This article in the Wall Street Journal describes the negative impact for the consumer and shop owner when a receipt is sent to the wrong person. It indicates that Square collects the data and correlates card and email address data and doesn’t verify the accuracy over time. Given the negative experiences this has caused it sounds reckless but should also be easy to fix with a confirmation message on the POS:
‘While receipts received by the wrong person are incredibly rare, even one is a really bad experience,’ a Square spokesman said. ’We’ve already made a number of changes to the experience, resulting in a more than 50% decrease in customer issues in one year, and we have more improvements in the works.’
The Square spokesman added that digital receipts could be received by the wrong person for a variety of reasons, including consumers sharing a credit-card number, accidentally sending the receipt to a recycled phone number or seller or buyer error.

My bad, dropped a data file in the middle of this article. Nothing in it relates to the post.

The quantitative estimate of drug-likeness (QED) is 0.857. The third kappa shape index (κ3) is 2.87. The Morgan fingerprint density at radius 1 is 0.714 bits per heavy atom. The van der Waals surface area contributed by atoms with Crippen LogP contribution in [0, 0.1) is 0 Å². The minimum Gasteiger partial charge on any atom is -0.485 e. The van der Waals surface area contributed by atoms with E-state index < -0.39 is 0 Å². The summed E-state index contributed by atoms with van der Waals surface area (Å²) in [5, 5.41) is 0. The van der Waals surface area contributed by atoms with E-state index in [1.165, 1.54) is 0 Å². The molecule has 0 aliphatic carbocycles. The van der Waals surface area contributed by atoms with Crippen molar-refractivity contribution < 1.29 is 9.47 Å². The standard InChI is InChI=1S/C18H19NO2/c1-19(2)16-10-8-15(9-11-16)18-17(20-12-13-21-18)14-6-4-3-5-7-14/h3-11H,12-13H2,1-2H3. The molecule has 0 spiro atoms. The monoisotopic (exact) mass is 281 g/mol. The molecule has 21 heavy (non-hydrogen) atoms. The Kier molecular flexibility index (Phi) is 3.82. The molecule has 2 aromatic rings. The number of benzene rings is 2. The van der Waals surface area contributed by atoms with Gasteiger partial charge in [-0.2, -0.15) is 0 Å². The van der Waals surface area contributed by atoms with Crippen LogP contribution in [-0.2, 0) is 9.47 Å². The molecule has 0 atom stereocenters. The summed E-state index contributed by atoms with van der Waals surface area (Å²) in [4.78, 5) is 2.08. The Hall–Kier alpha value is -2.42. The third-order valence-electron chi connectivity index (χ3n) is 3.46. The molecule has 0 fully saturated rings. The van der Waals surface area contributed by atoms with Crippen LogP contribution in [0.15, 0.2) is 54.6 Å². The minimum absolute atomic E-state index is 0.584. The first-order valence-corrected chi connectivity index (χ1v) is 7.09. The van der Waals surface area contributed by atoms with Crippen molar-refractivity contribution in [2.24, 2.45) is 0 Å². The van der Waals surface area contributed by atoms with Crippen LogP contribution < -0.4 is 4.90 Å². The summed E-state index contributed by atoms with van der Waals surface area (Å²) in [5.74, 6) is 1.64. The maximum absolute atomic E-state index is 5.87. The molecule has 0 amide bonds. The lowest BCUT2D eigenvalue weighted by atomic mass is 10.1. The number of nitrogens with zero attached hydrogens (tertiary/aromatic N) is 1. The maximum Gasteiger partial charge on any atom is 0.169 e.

Square has been issuing digital receipts to consumers since its earliest days but started building customer-engagement and marketing services around them more recently. The company relies on consumers to input an email address or phone number that it then syncs to a particular card. It doesn’t verify whether the contact information it associates with a card belongs to the cardholder, but it provides a link with each emailed receipt that lets consumers decouple a card from an email address.
At a May 2017 investor event, Square executive Jesse Dorogusker said that in the prior 12 months, Square had sent over 350 million digital receipts and used that data to help build a customer directory of 90 million emails and phone numbers.
Overview by Tim Sloane, VP, Payments Innovation at Mercator Advisory Group